“How do you support someone better than supporting a mom?” Gregg says. “We want moms to know the sanctity of life, and that every baby is a blessing, no matter what the circumstances,” Carolyn says. “I want them to know they have some support and people that do care. It’s a simple thing to support someone who needs a helping hand.” Angels provide car rides to doctor visits; bring essential supplies like diapers, car seats, or baby clothing; and offer emotional support.
Gabriel Project “angels” provide help with the goal of supporting families in their time of need.
If you would like to join the Gabriel Project team, please contact Carolyn Albers at email@example.com or Gregg Gilles at firstname.lastname@example.org. To donate items or money to the Gabriel Project, please drop it off at the parish office with an indication that your donation is for the “Gabriel Project.” If you or someone you know is in need of pregnancy support or help with a new baby, please call the referral number at 800-910-0191.
a l e t t e r f r om o ur past or :
Forget the Resolutions...
ne of the most unforgettable years in our lifetimes is finally over and 2021 is here! With the new year, I recommend we forget the notion of making resolutions. This new year presents us with opportunities to practice faithful stewardship — that is, to view the start of 2021 as a time for opportunities instead of resolutions, and to choose to be the disciples we are called to be. The choice is ours, as it always has been.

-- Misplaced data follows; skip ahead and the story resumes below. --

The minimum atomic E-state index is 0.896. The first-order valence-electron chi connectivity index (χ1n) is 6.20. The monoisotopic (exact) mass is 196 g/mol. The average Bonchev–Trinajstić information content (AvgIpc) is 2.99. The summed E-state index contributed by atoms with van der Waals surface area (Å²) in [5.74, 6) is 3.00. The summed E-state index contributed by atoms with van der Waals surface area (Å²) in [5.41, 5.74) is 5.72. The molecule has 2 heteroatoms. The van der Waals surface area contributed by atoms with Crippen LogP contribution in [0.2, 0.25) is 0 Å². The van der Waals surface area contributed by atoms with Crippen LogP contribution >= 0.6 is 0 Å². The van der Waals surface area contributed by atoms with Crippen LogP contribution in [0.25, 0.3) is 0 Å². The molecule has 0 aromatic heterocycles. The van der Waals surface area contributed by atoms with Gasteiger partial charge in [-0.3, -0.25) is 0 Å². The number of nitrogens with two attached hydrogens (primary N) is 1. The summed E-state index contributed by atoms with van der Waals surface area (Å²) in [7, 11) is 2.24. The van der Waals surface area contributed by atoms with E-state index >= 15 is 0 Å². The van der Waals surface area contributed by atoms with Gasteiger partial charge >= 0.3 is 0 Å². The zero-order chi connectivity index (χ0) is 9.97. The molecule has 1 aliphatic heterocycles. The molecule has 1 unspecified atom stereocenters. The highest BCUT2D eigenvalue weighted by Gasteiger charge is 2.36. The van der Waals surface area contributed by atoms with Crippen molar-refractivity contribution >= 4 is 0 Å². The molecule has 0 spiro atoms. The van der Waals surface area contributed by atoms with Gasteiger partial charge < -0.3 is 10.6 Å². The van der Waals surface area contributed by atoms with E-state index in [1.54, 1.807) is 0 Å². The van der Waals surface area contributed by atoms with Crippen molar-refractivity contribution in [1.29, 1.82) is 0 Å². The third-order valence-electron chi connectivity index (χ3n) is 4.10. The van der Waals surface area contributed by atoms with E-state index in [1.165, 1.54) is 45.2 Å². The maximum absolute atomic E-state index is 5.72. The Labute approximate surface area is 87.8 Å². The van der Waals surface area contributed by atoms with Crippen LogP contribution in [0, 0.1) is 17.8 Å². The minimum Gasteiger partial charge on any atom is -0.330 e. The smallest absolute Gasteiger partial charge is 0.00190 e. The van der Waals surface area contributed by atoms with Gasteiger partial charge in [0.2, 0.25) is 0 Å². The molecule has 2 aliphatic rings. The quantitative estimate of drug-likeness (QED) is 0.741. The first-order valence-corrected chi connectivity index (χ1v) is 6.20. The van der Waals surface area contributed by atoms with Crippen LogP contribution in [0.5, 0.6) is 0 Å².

of the Church. I hope that the same vision is clearly in your sight — the moment of discovery that stewardship is a way of life, a defining moment presenting opportunities to live what we believe, using our time, talents and treasure to reach others around us. Therefore, as we close out one of the most eventful years in modern history, and are at the start of a new year filled with promise and hopefulness, I ask you to join me in celebrating the opportunities that will present themselves during 2021. We need to keep our eyes, ears and hearts open to them. They will be there when we least expect them. Our Lord’s call to be faithful stewards of the gifts we have been given is already echoing in our hearts as we have concluded a season of giving in which God’s gift to us, Jesus Christ, remains the perfect gift that keeps on giving to each of us. If we continue to receive our Lord with grateful hearts, we can respond in our own way of giving time, talent and treasure back as opportunities to become Christ for others. I know that 2021 will be a year of great interest in what will happen in the world around us, and new opportunities will abound. Wait for them. Look for them. Treasure them when they become known. While resolutions always seem to be good ideas, opportunities are often what God has chosen for us to experience so that our lives may be more whole and fulfilling. Can you think of a better way to start a new year than to forget the resolutions, and instead seize the opportunities God has waiting for us?